While digital proofing is increasing in popularity, there is debate over two distinct technologies: digital inkjet and digital halftone.
There are several different technologies under the umbrella of digital inkjet. One is called drop on demand. "Essentially when a droplet of ink is required on the paper, it shoots a drop on the paper, and that's in the simplest form," says Patrick Floody, product marketing manager for proofing solutions, for Creo Americas Inc. in Billerica, MA.
"In drop on demand, as with most digital systems, there are a number of parts that are needed in order to make a complete system. You need the RIP, you need a RIPing platform, the paper, the inks, the output device and the profiles. They are all a function of how well you can print color," he says. According to Floody, a RIP translates file information and turns it into a set of instructions for the printer.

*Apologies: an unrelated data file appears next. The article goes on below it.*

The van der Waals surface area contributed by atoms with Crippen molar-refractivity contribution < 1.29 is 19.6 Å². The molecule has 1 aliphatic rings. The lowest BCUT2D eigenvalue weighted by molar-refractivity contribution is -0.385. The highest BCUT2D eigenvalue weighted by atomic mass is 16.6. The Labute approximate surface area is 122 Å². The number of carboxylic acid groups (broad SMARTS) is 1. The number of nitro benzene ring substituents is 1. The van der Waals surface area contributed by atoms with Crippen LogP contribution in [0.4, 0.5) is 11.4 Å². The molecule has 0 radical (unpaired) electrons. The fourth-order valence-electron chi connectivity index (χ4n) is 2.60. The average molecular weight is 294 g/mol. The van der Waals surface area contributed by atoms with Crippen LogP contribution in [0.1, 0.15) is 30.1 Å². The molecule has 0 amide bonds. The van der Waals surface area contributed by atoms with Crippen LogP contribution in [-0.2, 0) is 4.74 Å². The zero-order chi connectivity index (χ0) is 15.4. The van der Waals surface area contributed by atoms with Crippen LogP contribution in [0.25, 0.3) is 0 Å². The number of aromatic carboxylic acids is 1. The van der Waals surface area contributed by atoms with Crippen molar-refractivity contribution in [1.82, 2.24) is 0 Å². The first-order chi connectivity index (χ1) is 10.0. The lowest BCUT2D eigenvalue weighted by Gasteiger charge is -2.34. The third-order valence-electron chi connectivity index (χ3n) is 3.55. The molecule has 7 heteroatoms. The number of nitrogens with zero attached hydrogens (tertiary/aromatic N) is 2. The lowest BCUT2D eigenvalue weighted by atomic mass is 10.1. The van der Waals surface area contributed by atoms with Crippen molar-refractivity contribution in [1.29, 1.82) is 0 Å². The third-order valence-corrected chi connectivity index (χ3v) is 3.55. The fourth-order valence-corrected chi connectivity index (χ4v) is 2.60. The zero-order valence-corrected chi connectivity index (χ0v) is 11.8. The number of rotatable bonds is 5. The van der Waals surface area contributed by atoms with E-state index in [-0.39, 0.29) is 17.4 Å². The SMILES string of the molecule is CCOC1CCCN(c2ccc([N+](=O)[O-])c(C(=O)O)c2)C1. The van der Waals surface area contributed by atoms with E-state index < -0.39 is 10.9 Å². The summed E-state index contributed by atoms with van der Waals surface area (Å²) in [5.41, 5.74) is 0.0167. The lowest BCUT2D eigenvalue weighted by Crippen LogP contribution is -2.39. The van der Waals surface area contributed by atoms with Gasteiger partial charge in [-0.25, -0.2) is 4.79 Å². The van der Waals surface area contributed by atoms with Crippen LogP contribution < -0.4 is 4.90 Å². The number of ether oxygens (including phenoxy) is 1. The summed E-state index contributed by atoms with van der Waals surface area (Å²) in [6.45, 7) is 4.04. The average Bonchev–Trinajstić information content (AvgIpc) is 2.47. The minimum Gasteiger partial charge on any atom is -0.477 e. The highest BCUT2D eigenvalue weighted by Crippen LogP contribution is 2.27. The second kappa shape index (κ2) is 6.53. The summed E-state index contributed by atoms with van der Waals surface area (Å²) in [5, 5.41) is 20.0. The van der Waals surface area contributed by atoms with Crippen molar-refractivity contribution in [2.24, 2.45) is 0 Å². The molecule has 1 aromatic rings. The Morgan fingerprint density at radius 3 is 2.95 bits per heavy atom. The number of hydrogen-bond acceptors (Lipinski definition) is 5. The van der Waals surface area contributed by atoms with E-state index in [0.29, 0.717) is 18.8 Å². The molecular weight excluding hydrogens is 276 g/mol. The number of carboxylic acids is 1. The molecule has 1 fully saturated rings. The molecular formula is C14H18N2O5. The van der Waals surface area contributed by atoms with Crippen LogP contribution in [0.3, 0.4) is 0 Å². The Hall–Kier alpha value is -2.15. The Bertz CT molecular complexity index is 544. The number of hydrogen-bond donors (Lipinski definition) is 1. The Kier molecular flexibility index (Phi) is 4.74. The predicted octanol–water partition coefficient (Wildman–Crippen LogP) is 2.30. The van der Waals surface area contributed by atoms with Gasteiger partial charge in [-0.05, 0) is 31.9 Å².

Creo Americas Inc. has created a drop on demand digital inkjet system called Creo Integris. Featuring ICC color management, the system combines the Integris Proof Controller, and qualified inks, media and inkjet printers to create color managed proofs. The proofing system costs between $14,700 and $18,800, and is one of the more economical proofing systems in the Creo line of proofers.
DuPont also manufactures proofers utilizing drop on demand technology. The Chromalin b2, a repeatable drop on demand proofing system, is engineered as a complete system, including a proof engine, CromaNet Color Management, inks and media. The company also offers CromaPro, which utilizes Epson or HP printers.